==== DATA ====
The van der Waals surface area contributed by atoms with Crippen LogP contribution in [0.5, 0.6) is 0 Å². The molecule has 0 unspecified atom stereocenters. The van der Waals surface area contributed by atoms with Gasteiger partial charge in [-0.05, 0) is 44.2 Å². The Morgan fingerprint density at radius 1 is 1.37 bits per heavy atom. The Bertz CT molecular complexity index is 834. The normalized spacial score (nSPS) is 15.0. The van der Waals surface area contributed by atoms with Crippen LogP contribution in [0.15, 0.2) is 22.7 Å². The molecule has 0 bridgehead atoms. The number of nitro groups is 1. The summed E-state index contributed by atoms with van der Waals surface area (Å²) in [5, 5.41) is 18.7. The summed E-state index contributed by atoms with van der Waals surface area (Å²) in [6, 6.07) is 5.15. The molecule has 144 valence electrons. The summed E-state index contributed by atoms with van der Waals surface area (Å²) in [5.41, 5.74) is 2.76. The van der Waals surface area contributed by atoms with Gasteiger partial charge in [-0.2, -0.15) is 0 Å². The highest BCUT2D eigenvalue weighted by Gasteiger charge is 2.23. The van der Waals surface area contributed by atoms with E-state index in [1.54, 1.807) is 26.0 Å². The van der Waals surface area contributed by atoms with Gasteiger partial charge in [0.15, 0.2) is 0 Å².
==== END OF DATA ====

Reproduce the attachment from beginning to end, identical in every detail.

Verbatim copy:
The van der Waals surface area contributed by atoms with Crippen LogP contribution in [0.5, 0.6) is 0 Å². The molecule has 0 unspecified atom stereocenters. The van der Waals surface area contributed by atoms with Gasteiger partial charge in [-0.05, 0) is 44.2 Å². The Morgan fingerprint density at radius 1 is 1.37 bits per heavy atom. The Bertz CT molecular complexity index is 834. The normalized spacial score (nSPS) is 15.0. The van der Waals surface area contributed by atoms with Crippen LogP contribution in [0.15, 0.2) is 22.7 Å². The molecule has 0 bridgehead atoms. The number of nitro groups is 1. The summed E-state index contributed by atoms with van der Waals surface area (Å²) in [5, 5.41) is 18.7. The summed E-state index contributed by atoms with van der Waals surface area (Å²) in [6, 6.07) is 5.15. The molecule has 144 valence electrons. The summed E-state index contributed by atoms with van der Waals surface area (Å²) in [5.41, 5.74) is 2.76. The van der Waals surface area contributed by atoms with Gasteiger partial charge in [-0.2, -0.15) is 0 Å². The highest BCUT2D eigenvalue weighted by Gasteiger charge is 2.23. The van der Waals surface area contributed by atoms with E-state index in [1.54, 1.807) is 26.0 Å². The van der Waals surface area contributed by atoms with Gasteiger partial charge in [0.15, 0.2) is 0 Å².